Savchenko and Szolkowy's program to Tchaikovsky's Nutcracker was highlighted by a throw triple flip, triple twist and difficult lifts and spins, but Szolkowy doubled both toe loops while Savchenko singled the Axel. The four-time world champions earned a Level 4 for four elements and scored a season's best of 133.08 points, totaling 206.33 points.

"Today's performance was a little better than the long program in our first Grand Prix, Cup of China," Szolkowy said. "That was our goal for this competition: to improve on some elements."

"I gave it my best today," Savchenko said. "I felt sore (from the fall in the short program), but I told myself, 'I'll fight through it.'"

Bazarova and Larionov turned in a solid performance of their program to "Polovtsian Dances," completing a triple twist, throw triple loop, side-by-side triple toes and three Level 4 elements. The Russians earned 131.89 points, a season's best, which added up to 201.61 points overall.

"Concerning today, we are most of all happy that we were able to deal with our nerves and could put away all the thoughts we had after the unsuccessful short program," Larionov said. "It was good that we worked together at the right time, and with all the problems we had, we tried to show everything and it's good that we did."

Moore-Towers and Moscovitch produced a triple toe-triple toe sequence, a throw triple loop and Salchow, but she fell on the exit of their toe lasso lift. The Canadians picked up 123.08 points and remained in third place with 188.73 overall.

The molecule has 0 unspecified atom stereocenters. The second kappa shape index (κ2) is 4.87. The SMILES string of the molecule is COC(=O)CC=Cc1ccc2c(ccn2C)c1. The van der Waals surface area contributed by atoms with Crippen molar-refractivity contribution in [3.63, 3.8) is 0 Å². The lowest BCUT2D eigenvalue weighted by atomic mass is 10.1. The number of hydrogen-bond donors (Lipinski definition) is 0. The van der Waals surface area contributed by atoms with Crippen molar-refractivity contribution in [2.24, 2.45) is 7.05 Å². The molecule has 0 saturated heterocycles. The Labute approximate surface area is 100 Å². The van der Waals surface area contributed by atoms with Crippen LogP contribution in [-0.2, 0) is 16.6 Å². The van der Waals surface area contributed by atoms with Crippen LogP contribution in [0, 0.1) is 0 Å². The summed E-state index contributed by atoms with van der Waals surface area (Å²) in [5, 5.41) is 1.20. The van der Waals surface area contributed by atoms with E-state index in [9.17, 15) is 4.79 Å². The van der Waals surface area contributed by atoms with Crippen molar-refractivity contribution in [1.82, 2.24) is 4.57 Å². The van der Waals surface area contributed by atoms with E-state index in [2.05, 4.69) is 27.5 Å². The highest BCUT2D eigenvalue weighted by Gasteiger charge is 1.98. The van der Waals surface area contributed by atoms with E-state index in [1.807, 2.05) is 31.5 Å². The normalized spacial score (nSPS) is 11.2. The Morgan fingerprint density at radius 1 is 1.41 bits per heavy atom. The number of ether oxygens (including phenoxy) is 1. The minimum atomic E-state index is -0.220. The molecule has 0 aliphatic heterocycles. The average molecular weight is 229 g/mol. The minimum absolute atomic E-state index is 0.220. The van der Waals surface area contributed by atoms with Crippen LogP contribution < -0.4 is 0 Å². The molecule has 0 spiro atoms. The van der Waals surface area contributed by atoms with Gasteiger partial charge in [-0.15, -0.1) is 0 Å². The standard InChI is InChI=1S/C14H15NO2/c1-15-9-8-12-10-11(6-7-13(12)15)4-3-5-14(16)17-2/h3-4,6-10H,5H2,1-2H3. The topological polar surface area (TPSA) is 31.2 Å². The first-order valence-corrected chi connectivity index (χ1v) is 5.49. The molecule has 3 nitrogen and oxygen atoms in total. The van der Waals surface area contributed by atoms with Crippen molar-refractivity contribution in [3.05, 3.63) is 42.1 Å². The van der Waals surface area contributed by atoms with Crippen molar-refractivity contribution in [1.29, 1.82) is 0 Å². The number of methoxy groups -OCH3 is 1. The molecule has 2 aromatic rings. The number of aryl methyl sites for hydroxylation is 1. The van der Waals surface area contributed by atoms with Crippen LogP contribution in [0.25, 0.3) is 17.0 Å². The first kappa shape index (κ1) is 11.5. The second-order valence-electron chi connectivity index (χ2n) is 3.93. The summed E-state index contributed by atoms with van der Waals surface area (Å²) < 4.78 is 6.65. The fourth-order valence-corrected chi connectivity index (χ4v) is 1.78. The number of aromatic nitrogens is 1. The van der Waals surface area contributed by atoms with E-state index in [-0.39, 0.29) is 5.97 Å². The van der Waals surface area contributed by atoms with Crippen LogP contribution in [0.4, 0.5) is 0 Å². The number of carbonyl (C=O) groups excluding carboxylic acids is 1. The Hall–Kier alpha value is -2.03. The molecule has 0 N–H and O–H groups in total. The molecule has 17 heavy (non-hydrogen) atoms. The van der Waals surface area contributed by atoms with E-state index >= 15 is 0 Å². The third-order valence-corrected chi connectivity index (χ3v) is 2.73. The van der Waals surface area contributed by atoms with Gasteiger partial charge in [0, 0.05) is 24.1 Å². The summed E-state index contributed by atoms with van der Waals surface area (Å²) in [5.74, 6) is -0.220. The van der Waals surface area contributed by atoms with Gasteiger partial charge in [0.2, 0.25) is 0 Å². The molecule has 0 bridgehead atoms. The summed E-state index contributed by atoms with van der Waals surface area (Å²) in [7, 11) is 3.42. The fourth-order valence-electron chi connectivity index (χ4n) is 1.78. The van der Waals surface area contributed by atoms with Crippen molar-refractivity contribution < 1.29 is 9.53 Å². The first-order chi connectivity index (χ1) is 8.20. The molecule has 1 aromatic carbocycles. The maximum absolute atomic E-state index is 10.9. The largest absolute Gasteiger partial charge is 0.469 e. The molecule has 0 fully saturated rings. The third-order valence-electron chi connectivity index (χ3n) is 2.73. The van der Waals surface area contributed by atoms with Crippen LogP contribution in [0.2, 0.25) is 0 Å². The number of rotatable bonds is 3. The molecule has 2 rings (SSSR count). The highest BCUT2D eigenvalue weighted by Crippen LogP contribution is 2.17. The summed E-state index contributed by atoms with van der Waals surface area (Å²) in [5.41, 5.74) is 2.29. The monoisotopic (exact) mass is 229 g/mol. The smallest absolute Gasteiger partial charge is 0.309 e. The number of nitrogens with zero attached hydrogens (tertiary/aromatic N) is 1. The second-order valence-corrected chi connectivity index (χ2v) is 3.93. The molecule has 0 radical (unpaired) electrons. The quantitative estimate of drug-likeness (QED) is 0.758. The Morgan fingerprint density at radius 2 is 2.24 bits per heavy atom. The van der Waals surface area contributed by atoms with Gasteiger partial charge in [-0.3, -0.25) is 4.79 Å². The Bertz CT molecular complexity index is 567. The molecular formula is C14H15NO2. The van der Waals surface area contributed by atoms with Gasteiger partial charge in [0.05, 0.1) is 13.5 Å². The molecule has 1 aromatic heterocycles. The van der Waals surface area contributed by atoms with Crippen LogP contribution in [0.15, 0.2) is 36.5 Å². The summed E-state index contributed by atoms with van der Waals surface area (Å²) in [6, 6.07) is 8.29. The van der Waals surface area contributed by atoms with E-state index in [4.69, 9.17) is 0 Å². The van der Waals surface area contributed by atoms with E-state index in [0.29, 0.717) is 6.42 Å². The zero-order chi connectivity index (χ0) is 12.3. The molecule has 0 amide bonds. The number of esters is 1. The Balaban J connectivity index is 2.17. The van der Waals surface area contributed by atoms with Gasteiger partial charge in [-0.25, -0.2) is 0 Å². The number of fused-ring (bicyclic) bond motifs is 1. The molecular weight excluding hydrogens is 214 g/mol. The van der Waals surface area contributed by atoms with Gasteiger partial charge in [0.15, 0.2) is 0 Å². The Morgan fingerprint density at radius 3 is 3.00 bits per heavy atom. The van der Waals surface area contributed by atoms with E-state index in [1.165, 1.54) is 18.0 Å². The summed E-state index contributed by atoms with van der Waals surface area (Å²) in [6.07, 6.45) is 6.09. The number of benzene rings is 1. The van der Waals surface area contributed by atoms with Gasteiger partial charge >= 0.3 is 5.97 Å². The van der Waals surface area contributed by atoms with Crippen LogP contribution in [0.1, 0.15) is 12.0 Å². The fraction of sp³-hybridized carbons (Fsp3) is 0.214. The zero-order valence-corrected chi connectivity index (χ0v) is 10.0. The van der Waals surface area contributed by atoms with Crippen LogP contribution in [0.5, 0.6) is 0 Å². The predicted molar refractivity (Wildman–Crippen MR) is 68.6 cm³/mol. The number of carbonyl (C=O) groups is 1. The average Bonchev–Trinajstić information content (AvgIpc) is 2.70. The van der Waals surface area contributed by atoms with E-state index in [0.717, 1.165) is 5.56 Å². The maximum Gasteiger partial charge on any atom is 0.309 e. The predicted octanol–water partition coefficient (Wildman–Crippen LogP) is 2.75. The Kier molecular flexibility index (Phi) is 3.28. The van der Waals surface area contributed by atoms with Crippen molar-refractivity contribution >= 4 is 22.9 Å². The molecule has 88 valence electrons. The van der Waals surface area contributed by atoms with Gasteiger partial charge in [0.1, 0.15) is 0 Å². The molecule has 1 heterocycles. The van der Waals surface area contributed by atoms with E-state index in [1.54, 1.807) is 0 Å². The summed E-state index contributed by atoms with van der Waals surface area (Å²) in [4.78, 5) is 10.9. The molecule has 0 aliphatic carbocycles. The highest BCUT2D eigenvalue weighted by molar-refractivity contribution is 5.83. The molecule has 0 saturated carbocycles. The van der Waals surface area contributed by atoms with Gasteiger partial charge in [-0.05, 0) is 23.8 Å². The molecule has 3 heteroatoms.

"Our skate today definitely wasn't an improvement on our first Grand Prix, Skate America," Moore-Towers said. "We had a couple of weird things happen, but for the most part we were strong from the beginning to the end. Our skating skills are improving every time out. We are excited to have made the Final, where we will have better performances."

Ksenia Stolbova and Fedor Klimov of Russia pulled up to fourth place with 188.10 points.

Julia Antipova and Nodari Maisuradze, also of Russia, finished fifth with 181.50 points. They performed a quadruple twist.

Savchenko and Szolkowy are headed to the Grand Prix Final with two victories under their belt. Moore-Towers and Moscovitch made it with a silver and a bronze medal.

Machida rallies from behind to triumph

Tatsuki Machida of Japan claimed victory in the men's event, as Russia's Maxim Kovtun slipped down to second to take the silver medal. Spain's Javier Fernández earned the bronze.

Performing to "Firebird," Machida nailed a quad toe-double toe combination, a triple Axel-triple toe and four more triple jumps. Two spins and the step sequence merited a Level 4, and the Skate America champion picked up 172.10 points. He racked up 257.00 points overall and jumped ahead of overnight leader Kovtun to win his second Grand Prix gold medal this season.

"I am so happy to have got first place and a spot in the Final," Machida said. "There is not much time before the Grand Prix Final, so I have to start working soon. I am still not in a good condition, and today I showed only about 40 to 50 percent of what I wanted to show. I landed the jumps, but it cost too much energy."

Kovtun hit a quad toe, triple Axel and triple Salchow-double toe loop in his program to Tchaikovsky's "Piano Concerto No. 1," but he fell on his quad Salchow and singled a Lutz and made some other errors. The 18-year-old wound up fourth in the free skate with 147.81 points and dropped to second with 240.34 points.